High-Rise tells the story of life for the residents of a tower block that begins to spiral out of control.
Going into a screening of this film at the London Film Festival, I knew nothing about it. There was no trailer to find and minimal pictures to find. I didn’t even know that it was an adaptation of a novel of the same name by J.G. Ballard. And it was a very strange, very left field film at that. I was constantly checking my phone for the time, which is always a bad sign, and noticed members of the audience slowly disappearing as the lengthy two-hour film pulled on further into the night. I stayed until the end of the film to gain some insight into it from a Q&A that occurred with director Ben Wheatley and actors Tom Hiddleston, Sienna Miller, and Sienna Guillory. It was interesting to see that they found humour in the creation of the film but it still failed to provide much reasoning to the strangeness and complexities of the film.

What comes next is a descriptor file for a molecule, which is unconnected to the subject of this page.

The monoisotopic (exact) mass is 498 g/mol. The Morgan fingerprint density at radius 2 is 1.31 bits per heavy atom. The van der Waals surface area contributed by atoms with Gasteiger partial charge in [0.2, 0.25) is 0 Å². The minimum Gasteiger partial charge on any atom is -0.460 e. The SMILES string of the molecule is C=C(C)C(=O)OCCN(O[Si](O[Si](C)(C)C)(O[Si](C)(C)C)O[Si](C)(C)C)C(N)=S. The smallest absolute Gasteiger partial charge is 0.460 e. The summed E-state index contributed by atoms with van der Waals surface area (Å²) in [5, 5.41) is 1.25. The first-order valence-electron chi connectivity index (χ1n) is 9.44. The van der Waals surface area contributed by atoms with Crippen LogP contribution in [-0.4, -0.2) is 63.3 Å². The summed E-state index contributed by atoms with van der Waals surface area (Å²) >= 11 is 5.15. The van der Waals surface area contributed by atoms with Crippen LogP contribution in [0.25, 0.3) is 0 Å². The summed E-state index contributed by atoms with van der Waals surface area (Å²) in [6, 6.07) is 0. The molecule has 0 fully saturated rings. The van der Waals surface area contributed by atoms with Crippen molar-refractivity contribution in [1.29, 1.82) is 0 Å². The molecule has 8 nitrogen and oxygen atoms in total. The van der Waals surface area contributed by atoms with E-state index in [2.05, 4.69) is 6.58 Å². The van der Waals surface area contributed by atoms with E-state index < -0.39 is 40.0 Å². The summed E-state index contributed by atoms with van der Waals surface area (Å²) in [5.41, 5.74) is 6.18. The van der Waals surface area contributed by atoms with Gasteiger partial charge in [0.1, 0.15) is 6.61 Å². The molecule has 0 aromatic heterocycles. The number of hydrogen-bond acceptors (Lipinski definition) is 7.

The film’s metaphor, whatever it may be, and what it was trying to say was confusing and wasn’t exactly clear, but that could have been the point of the film. It’s satirical view of conformity and social class with a snide undercurrent that gives a critique on the hipster culture. The film started off with a clearer mind but soon descended into a violent, uncontrollable, and and animalistic mess that seems a little unmotivated in which a possible cause could be drawn from the power simply cutting out. The decent into chaos seems like it’s there “just because” but is that truly enough for everything to be turned on its head? Why don’t the residents of this “high-rise” not simply leave instead of resorting into a total mess?
The pace is very slow, which understandably left the audience fidgety and causing some to leave the screening for good.
It was a strange yet engaging film but might be something that is worth waiting to come out on DVD.